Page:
Zoellner said she had a good discussion on the issue with the district's instrumental music faculty earlier Monday. Those would continue, she said.
For his part, Love presented four proposals to the board. Two would retain the fifth-grade program, and two would start band in the sixth grade with the hiring of an additional band instructor for the De Soto campus.
The strong support for the program was enough to convince board member Don Clark.
"I would like to see a proposal that says we don't even consider eliminating fifth-grade band," he said to applause. "On my time on the Board, we haven't seen anything that got as much community involvement."
Although Board member Jim Plummer said he, too, would vote to support the program, the remaining five Board members acknowledged Zoellner and the elementary school principals' points were valid.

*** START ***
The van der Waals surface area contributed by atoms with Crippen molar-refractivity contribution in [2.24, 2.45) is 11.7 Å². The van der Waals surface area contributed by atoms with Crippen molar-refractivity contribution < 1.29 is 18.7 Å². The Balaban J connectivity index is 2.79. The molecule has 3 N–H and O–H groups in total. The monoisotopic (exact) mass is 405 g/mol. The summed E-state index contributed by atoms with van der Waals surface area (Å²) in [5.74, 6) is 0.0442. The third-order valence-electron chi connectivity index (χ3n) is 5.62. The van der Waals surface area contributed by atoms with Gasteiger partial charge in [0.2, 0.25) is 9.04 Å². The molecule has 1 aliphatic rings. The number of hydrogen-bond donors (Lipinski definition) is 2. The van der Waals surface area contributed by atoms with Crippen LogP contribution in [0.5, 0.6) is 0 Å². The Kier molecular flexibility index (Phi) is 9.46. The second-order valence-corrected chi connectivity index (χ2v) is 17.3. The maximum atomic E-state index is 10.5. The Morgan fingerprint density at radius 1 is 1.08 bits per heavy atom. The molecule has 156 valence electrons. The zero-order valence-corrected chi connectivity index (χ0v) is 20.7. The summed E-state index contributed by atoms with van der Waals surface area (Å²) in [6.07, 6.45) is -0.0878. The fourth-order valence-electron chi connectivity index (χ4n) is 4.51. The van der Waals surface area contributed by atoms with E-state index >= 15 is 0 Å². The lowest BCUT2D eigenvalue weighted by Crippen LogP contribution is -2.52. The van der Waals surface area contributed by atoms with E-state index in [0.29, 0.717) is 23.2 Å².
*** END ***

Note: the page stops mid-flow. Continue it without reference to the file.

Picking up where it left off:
Board member Sandra Thierer said her concern was the students left in a non-productive classroom when musically motivated students went to band.
"They're left sitting in a classroom principals tell me is essentially a study hall," she said. "I don't think it is a productive use of their time. I'm not pro getting rid of band. I'm pro we give kids productive class time."
For Thomas, that was the key issue.
"I don't know what percentage of fifth-graders take band," he said. "I know it's not all of them. All of them take the tests, however."
Thomas asked Zoellner to develop a proposal for the board's consideration at its April 19 meeting.
Zoellner said she would start discussions with the faculty next week about finding a solution.
Board members and Zoellner conceded the matter wasn't handled well and that communication needed to be improved. Board member Rick Walker of De Soto said the issue should have been put before the site council at each elementary school, and at which time would have opened the process to community response, he said.